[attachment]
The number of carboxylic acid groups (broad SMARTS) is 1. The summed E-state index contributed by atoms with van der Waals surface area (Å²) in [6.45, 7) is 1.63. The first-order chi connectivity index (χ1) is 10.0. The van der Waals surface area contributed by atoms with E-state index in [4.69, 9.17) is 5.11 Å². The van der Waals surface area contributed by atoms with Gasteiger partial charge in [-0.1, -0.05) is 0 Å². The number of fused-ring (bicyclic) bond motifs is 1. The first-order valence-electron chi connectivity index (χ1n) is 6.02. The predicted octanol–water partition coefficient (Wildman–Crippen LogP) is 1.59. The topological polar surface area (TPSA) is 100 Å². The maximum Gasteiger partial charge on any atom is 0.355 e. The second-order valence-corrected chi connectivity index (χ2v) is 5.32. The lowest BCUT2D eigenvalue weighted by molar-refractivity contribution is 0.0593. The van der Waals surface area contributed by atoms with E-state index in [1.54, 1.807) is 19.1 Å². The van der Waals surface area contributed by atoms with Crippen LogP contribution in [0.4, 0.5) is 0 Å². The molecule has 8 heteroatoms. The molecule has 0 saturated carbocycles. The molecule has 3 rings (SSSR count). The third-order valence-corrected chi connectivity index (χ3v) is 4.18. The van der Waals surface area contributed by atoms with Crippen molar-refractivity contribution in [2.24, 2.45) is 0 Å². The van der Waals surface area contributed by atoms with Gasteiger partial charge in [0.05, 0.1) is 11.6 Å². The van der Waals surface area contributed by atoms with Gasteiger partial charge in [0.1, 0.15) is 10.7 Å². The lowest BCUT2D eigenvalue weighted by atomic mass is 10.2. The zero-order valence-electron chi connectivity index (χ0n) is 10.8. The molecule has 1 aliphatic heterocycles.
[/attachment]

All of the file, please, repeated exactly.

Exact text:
The number of carboxylic acid groups (broad SMARTS) is 1. The summed E-state index contributed by atoms with van der Waals surface area (Å²) in [6.45, 7) is 1.63. The first-order chi connectivity index (χ1) is 10.0. The van der Waals surface area contributed by atoms with E-state index in [4.69, 9.17) is 5.11 Å². The van der Waals surface area contributed by atoms with Gasteiger partial charge in [-0.1, -0.05) is 0 Å². The number of fused-ring (bicyclic) bond motifs is 1. The first-order valence-electron chi connectivity index (χ1n) is 6.02. The predicted octanol–water partition coefficient (Wildman–Crippen LogP) is 1.59. The topological polar surface area (TPSA) is 100 Å². The maximum Gasteiger partial charge on any atom is 0.355 e. The second-order valence-corrected chi connectivity index (χ2v) is 5.32. The lowest BCUT2D eigenvalue weighted by molar-refractivity contribution is 0.0593. The van der Waals surface area contributed by atoms with E-state index in [1.54, 1.807) is 19.1 Å². The van der Waals surface area contributed by atoms with Crippen LogP contribution in [0.4, 0.5) is 0 Å². The molecule has 8 heteroatoms. The molecule has 0 saturated carbocycles. The molecule has 3 rings (SSSR count). The third-order valence-corrected chi connectivity index (χ3v) is 4.18. The van der Waals surface area contributed by atoms with Crippen molar-refractivity contribution in [2.24, 2.45) is 0 Å². The van der Waals surface area contributed by atoms with Gasteiger partial charge in [0.05, 0.1) is 11.6 Å². The van der Waals surface area contributed by atoms with Gasteiger partial charge in [0.1, 0.15) is 10.7 Å². The lowest BCUT2D eigenvalue weighted by atomic mass is 10.2. The zero-order valence-electron chi connectivity index (χ0n) is 10.8. The molecule has 1 aliphatic heterocycles.